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The Lee Shaw Scholarship Fund
At our next concert (March 12, 2017):
Trumpeter and flugelhornist Steve Horowitz has long been one of the regulars at the Swingtime jam sessions. A computer geek by day, Steve has been gigging here, there and everywhere for over 30 years. Born and raised on Long Island, Steve obtained his bachelor’s degree in computer science at SUNY Albany, during which time he worked with a number of area musicians including Doc Scanlon and pianist Ray Rettig.
Comfortable in both jazz and classical settings, Steve’s extensive experience as a freelancer has taken him all over the tri-state area, playing church services, college graduations and in countless jazz settings, from duos to big bands. In addition, he has worked steadily as a member of the horn section with many wedding bands and agencies including Steven Scott Orchestras, Heartbeat Entertainment, Avenue K Entertainment and locally with the New York Players. During his many years in the Poughkeepsie area, he performed with many area musicians including saxophonist Hugh Brodie, guitarist Steve Raleigh and pianists John Esposito and Peter Tomlinson He can be heard on Pete’s studio recording "Time Lines."
Now living in the Capital Region with his wife and son, Steve has most recently spent two years as a member of the Al Haugen Trio.
Jack Speraw has been playing trombone in the Capital District for the past 14 years after not having played since high school. He has been a regular at the Swingtime Jazz Society concerts and open jam sessions for several years. He has attended the Jamey Aebersold Summer Jazz Workshops at the University of Louisville, and he currently plays with the Burnt Hills Melody Makers Big Band and the Swing Docs, and has subbed with the Georgie Wonders Orchestra.
Peter Tomlinson has been an adjunct professor at Western Connecticut State University since 1990. In 2006 Peter became an associate professor of jazz piano at Vassar College and is also on the music faculty of Poughkeepsie Day School.
Recent recordings include “Indigo Moods” with Judi Silvano, “Confluence” with Keith Pray, “A Little Dream” and “Journey” with Bar Scott and “So In Love," “Bewitched” and “’SWonderful” with the Perry Beekman Trio. Of Peter’s own albums, “Momentum,” on the Compose label, featured musicians include Dick Oatts, Dave Douglas and Jimmy Cobb. Rhodes Spedale of Jazz Times Magazine says, “He’s talented, lyrical, imaginative and swinging - all the necessary attributes of a fine pianist.” “For Evans’ Sake” is a duo with guitarist Peter Einhorn. Jim Hall wrote “It’s amazing… I loved it!” Other musicians he has worked with include Ron Carter, Hubert Laws, Laurel Massé, jazz tap legend Honi Coles, Sheila Jordan and singer/songwriter Natalie Merchant.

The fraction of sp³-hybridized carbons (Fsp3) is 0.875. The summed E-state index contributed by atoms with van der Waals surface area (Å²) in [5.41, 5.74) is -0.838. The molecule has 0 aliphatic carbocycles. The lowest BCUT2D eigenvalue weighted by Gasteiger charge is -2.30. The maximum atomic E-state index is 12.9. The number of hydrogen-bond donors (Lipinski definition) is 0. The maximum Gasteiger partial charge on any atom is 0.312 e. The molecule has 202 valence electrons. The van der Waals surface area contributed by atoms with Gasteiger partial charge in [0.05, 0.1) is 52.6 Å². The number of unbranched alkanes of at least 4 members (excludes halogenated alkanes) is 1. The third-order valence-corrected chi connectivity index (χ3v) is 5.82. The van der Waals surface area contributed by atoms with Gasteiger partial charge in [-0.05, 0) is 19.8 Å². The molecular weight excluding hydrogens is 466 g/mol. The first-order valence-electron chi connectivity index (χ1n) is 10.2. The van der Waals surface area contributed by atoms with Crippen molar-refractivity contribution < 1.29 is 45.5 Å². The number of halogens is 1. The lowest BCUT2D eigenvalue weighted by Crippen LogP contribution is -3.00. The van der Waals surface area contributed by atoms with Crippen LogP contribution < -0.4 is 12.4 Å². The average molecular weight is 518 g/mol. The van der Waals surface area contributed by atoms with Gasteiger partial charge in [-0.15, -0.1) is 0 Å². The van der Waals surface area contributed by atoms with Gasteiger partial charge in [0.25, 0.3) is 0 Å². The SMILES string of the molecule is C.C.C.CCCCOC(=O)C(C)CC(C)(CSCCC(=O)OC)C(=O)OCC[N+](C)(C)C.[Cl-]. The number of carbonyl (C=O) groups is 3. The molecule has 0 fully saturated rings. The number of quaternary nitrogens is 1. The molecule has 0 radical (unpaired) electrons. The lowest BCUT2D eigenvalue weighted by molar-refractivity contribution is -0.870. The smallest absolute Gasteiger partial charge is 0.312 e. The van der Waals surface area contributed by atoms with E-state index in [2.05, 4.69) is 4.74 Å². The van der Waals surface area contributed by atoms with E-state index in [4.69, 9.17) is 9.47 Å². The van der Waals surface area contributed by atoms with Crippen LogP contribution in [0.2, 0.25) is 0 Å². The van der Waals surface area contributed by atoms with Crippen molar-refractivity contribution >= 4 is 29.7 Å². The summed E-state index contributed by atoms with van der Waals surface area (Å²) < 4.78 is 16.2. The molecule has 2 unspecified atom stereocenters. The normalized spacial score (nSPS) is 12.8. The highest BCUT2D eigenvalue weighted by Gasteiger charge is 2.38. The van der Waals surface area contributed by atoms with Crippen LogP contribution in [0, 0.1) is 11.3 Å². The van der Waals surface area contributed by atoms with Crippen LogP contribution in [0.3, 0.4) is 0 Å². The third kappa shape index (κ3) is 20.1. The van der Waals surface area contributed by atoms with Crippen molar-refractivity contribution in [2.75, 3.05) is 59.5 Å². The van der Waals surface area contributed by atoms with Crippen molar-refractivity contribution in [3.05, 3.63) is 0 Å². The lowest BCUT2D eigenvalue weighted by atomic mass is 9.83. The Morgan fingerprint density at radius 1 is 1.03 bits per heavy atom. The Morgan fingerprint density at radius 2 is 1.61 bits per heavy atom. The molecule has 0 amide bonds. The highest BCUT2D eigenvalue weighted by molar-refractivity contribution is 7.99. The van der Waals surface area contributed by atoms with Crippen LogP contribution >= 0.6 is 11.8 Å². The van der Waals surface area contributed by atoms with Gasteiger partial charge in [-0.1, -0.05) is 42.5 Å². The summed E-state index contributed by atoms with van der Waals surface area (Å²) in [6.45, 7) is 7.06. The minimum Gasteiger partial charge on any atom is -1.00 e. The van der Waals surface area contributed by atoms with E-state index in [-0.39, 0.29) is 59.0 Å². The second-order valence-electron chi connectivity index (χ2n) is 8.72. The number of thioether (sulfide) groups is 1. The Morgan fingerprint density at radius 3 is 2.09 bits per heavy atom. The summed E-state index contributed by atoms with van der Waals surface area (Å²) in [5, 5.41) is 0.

Peter is constantly in demand as a leader and sideman for small jazz combos.
Bassist Lou Pappas’ career encompasses both jazz and classical music. After beginning with orchestras in Colorado and Oklahoma, he moved to New York to accept a position as bassist with the United States Military Academy Band at West Point, from which he retired in 2006. Since then, Lou has kept a steady pace of performance with many groups in the New York area, such as the Hudson Valley Philharmonic, Taconic Opera Company and the Woodstock Chamber Orchestra. His jazz work includes freelancing with a number of groups from Albany to Woodstock, New York City, Connecticut and New Jersey, including performances with such jazz greats as David Liebman, Byron Stripling, Randy Brecker, Steve Turre, James Williams, Claire Fischer, Harold Arlen, Dennis Mackrel, Billy Cobham and fellow bassist John Clayton. In addition to his playing schedule, Lou teaches double bass at Vassar College and the State University of New York at New Paltz.
Tim Coakley was born in Utica and grew up listening to the best of the area’s musicians, including tenor saxophonist J.R. Monterose, trumpeter Sal Amico, bassist Sam Mancuso and drummer Ronnie Zito. He listened especially raptly to the local drummers. Mostly self-taught, he had his first gig on a set of borrowed drums, and thereafter he began playing throughout Utica, often with tenor saxophonist Chick Esposito.
In 1974 he moved to Schenectady, and was asked by promoter Bob Rosenblum to join the rhythm section of swing trumpeter Doc Cheatham. His experiences with Cheatham led to appearances with tenor saxophonist Buddy Tate, pianist Dill Jones and trombonist Vic Dickenson, performances at the Van Dyck Restaurant in Schenectady with guitarist Herb Ellis, and engagements with pianist Benny Harris.
In the later ‘70s he joined reeds player Skip Parsons and his Riverboat Jazz Band, with whom he still works. Since then he’s had freelance jobs with trumpeter Mike Canonico, guitarist Jack Fragomeni, tenor saxophonist Leo Russo and a score of others, and led a trio with Parsons and Rennie Crain at Leesa’s, the Glen Sanders Mansion and Jazz on Jay Street in Schenectady, and 9 Maple in Saratoga Springs.
In addition to his drumming prowess, he is a jazz
historian and WAMC radio personality who
has been on the air (Saturday nights at 11 pm) for 30 years. He is a
board member of Swingtime Jazz Society and president of A Place for
Jazz. For his involvement in and contributions to the local jazz scene,
Tim was chosen as the 2013 local recipient of the Jazz Journalists
Association Jazz Hero award .